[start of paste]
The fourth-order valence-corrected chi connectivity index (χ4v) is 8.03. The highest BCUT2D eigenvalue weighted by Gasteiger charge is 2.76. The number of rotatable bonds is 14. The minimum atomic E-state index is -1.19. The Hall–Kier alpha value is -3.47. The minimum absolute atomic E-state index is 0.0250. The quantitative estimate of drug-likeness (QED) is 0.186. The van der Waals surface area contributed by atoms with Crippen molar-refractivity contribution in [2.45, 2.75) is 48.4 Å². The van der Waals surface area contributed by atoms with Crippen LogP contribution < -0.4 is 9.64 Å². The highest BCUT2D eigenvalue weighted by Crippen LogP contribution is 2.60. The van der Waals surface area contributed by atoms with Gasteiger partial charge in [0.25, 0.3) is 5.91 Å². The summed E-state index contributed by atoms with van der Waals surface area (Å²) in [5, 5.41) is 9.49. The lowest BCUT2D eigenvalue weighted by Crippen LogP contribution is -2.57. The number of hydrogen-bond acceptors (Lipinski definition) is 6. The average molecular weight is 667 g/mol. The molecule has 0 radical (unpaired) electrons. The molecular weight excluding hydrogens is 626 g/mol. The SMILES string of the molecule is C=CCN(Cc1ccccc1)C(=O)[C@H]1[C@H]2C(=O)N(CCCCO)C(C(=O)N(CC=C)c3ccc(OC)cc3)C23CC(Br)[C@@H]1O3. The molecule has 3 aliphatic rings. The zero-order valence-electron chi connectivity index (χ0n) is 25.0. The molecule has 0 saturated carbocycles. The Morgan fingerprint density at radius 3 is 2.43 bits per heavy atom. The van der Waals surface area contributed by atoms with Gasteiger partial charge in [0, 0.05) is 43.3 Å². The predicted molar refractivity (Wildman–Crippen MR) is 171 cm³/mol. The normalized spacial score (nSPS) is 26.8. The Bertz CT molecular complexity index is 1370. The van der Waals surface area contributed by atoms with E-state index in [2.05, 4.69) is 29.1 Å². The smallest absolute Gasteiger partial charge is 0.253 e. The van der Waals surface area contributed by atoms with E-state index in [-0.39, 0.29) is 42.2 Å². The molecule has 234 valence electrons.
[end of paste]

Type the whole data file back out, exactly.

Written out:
The fourth-order valence-corrected chi connectivity index (χ4v) is 8.03. The highest BCUT2D eigenvalue weighted by Gasteiger charge is 2.76. The number of rotatable bonds is 14. The minimum atomic E-state index is -1.19. The Hall–Kier alpha value is -3.47. The minimum absolute atomic E-state index is 0.0250. The quantitative estimate of drug-likeness (QED) is 0.186. The van der Waals surface area contributed by atoms with Crippen molar-refractivity contribution in [2.45, 2.75) is 48.4 Å². The van der Waals surface area contributed by atoms with Crippen LogP contribution < -0.4 is 9.64 Å². The highest BCUT2D eigenvalue weighted by Crippen LogP contribution is 2.60. The van der Waals surface area contributed by atoms with Gasteiger partial charge in [0.25, 0.3) is 5.91 Å². The summed E-state index contributed by atoms with van der Waals surface area (Å²) in [5, 5.41) is 9.49. The lowest BCUT2D eigenvalue weighted by Crippen LogP contribution is -2.57. The number of hydrogen-bond acceptors (Lipinski definition) is 6. The average molecular weight is 667 g/mol. The molecule has 0 radical (unpaired) electrons. The molecular weight excluding hydrogens is 626 g/mol. The SMILES string of the molecule is C=CCN(Cc1ccccc1)C(=O)[C@H]1[C@H]2C(=O)N(CCCCO)C(C(=O)N(CC=C)c3ccc(OC)cc3)C23CC(Br)[C@@H]1O3. The molecule has 3 aliphatic rings. The zero-order valence-electron chi connectivity index (χ0n) is 25.0. The molecule has 0 saturated carbocycles. The Morgan fingerprint density at radius 3 is 2.43 bits per heavy atom. The van der Waals surface area contributed by atoms with Gasteiger partial charge in [0, 0.05) is 43.3 Å². The predicted molar refractivity (Wildman–Crippen MR) is 171 cm³/mol. The normalized spacial score (nSPS) is 26.8. The Bertz CT molecular complexity index is 1370. The van der Waals surface area contributed by atoms with E-state index in [2.05, 4.69) is 29.1 Å². The smallest absolute Gasteiger partial charge is 0.253 e. The van der Waals surface area contributed by atoms with E-state index in [-0.39, 0.29) is 42.2 Å². The molecule has 234 valence electrons.